56 stories in 56 days – The Boscombe Valley Mystery

I’m sitting on a train travelling back home from London to the Midlands, writes Charlotte Anne Walters.  My meeting ended early and I arrived back at Euston station in time to walk towards Baker Street, following the route which Red – the protagonist in my novel – would have taken during a key scene.

I had strange Goosebumps at the thought of actually being there, in situ, and imagining how she would have felt running through the streets to reach 221b one stormy early evening.

Anyway, back to the matter in hand.  The train journey did give me the perfect opportunity to read the Boscombe Valley Mystery and have a think about what further insights it gives into both Holmes and his partnership with Watson.  Partnership seems to be the appropriate word because in this story it is clear how much Holmes needs Watson.  He even sends a telegram to Watson’s house requesting his company for a few days in the West of England while he investigates this new case.

The telegram arrives as the Watsons are eating breakfast and Mrs Watson urges her husband to go adding – ‘you are always so interested in Mr Sherlock Holmes’ cases’.  Watson replies, ‘I should be ungrateful if I were not, seeing what I gained through one of them.’

This confirms that the first Mrs Watson was Mary Morstan from the Sigh of Four and I can’t believe how blatantly Guy Ritchie ignored this in his film – more to the point I can’t believe how little this seemed to have mattered to Holmes fans as I have seen very little criticism of this error.  In the first Sherlock Holmes movie, Watson is engaged to a woman who is clearly not Mary as he has to go and visit her parents (Mary’s parents were both dead) and she meets Holmes for the first time in a restaurant not through bringing him the mystery of the Sign of Four.  This really mattered to me and coming so early on in the film it did rather spoil my enjoyment (not that Ritchie will mind of course – “”Oh I would happily give back all the millions I made if Charlotte Anne Walters would just enjoy my film.”)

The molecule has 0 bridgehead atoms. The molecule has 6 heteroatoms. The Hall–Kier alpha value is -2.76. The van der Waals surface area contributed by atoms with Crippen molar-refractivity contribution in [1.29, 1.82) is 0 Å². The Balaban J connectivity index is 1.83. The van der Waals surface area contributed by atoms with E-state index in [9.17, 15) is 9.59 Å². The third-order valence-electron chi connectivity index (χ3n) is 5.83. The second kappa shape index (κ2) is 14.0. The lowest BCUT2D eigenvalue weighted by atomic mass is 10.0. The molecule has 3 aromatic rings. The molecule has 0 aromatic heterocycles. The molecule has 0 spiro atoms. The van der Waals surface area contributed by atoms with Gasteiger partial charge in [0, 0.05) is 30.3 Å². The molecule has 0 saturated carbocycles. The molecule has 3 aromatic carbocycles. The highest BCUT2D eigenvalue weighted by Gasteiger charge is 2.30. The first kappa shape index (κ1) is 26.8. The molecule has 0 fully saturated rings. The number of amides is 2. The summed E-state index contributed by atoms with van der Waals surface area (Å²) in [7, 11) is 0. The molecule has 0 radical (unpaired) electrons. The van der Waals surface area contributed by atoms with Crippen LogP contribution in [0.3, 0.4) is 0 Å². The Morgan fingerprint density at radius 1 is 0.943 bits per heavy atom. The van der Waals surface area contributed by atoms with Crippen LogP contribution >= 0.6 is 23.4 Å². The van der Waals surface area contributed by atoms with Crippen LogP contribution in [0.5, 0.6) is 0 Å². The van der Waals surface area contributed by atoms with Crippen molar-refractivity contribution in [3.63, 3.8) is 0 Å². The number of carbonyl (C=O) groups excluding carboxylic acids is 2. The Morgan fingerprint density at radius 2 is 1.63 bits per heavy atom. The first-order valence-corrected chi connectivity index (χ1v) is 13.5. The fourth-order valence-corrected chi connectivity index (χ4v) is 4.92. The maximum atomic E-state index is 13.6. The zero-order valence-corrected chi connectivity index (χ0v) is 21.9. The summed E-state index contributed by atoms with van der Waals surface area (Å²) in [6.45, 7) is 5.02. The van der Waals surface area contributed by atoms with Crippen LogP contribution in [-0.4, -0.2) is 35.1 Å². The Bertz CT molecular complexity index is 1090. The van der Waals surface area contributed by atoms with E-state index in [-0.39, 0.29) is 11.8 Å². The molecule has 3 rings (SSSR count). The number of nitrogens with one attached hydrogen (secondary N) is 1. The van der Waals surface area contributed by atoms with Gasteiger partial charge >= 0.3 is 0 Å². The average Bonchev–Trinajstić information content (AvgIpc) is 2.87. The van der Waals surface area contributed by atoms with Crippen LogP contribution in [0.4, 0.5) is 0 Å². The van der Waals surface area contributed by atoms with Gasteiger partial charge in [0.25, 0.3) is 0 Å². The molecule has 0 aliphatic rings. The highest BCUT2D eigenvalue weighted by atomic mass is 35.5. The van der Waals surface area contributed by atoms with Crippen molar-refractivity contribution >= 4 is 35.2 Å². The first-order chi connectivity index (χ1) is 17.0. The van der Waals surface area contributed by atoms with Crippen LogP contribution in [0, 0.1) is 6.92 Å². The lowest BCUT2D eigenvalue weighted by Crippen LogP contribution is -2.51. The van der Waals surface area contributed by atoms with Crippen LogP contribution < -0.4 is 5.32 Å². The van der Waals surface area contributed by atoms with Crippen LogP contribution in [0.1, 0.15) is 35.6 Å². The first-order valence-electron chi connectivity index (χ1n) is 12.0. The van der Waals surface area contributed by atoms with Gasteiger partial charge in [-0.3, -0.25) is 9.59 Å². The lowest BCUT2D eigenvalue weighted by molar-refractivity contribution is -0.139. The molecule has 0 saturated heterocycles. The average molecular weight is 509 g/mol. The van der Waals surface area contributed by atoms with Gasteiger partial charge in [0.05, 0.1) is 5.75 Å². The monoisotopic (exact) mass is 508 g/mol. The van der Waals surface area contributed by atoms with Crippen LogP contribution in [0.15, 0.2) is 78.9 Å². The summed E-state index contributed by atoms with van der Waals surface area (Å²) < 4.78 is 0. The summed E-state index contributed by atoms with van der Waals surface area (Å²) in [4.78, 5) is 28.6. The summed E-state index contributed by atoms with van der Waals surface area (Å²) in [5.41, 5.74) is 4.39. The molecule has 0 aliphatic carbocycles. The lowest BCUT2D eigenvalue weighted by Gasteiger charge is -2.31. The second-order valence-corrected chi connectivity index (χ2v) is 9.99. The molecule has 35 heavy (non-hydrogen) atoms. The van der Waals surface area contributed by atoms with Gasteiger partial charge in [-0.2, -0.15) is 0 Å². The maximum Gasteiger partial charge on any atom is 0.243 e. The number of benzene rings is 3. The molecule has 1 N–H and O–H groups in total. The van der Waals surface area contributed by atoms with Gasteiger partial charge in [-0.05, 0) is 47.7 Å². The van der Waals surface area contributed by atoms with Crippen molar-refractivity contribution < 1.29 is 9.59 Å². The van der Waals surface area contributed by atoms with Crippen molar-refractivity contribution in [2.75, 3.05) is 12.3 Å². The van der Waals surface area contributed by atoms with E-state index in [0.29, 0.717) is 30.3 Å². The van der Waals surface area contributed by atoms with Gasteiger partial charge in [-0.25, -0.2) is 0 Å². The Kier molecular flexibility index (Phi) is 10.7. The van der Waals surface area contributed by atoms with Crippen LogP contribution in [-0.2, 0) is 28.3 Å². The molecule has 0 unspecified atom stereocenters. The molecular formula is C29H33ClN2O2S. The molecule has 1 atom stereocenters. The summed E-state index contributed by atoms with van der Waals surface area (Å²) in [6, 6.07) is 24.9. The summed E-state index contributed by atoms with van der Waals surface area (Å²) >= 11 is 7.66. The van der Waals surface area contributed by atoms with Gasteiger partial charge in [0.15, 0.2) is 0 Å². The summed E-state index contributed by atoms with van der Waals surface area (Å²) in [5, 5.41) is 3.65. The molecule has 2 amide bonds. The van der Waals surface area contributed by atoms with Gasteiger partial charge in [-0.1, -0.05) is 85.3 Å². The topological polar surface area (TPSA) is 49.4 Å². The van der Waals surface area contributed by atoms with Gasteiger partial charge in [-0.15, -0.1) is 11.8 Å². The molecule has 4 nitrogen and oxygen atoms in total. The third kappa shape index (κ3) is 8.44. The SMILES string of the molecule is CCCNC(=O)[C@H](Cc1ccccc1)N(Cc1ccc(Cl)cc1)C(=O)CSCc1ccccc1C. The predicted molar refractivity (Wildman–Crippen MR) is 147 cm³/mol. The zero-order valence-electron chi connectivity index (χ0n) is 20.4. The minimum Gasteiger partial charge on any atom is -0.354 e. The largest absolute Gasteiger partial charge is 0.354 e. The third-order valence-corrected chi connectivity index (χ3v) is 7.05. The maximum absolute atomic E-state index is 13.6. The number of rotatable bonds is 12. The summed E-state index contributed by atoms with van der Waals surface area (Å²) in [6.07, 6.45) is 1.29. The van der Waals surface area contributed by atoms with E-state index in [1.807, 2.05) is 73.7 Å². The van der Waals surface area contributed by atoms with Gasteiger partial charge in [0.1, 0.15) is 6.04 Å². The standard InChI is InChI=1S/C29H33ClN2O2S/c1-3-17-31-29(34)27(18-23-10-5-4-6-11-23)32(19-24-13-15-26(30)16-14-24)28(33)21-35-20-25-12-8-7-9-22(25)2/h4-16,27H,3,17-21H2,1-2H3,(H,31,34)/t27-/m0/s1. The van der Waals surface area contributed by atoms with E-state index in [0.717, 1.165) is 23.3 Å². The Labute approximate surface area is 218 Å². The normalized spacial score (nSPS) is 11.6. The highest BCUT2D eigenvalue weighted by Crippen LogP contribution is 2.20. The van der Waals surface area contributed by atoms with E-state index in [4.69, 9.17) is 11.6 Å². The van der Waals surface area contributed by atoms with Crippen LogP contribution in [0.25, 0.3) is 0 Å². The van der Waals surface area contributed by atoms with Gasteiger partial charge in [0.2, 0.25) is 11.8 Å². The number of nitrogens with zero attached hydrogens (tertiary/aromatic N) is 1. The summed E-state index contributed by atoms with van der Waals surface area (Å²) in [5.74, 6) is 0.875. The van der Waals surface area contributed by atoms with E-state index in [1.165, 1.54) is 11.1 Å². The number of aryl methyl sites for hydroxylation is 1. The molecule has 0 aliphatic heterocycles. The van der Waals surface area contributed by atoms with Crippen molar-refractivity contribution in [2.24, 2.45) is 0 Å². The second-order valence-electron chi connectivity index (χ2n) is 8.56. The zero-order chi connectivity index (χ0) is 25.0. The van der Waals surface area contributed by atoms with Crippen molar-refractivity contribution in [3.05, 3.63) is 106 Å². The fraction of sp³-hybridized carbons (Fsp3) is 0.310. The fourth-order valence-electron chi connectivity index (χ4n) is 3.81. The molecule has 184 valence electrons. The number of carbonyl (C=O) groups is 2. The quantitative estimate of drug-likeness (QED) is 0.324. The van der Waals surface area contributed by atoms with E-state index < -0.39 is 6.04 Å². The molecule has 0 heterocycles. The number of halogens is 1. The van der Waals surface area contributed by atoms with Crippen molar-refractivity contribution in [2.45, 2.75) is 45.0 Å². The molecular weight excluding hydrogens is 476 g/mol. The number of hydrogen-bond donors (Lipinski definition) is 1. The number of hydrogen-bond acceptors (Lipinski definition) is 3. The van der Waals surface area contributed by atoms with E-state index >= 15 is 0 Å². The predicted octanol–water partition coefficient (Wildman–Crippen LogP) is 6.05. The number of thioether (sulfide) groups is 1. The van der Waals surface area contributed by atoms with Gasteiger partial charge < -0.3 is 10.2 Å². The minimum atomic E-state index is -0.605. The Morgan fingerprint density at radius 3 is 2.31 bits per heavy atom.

Further evidence of how much Holmes has come to rely on Watson comes later on in the story when he asks him to be a sounding board to help him think through his ideas – ‘Look here Watson, just sit down in this chair and let me preach to you for a little.  I don’t quite know what to do, and I should value your advice.  Light a cigar, and let me expound.”  What a lovely thing to say, acknowledging not only how much he needs Watson but also that he is at ease enough with him to admit not knowing what to do and to ask his advice.

The case against young James McCarthy looks so solid that as a reader it is almost impossible to see how Holmes will save the day and all the more satisfying when he does – especially the part where he refers to Lestrade as an ‘imbecile’!

The story does follow a familiar Doyle theme of someone coming to England with ill-gotten gains from the colonies and their past finally catching up with them.  I suppose this was just the topic of the age – imperial advances and people becoming more geographically mobile.  Am I the only one who sometimes gets the stories muddled up because of this commonality?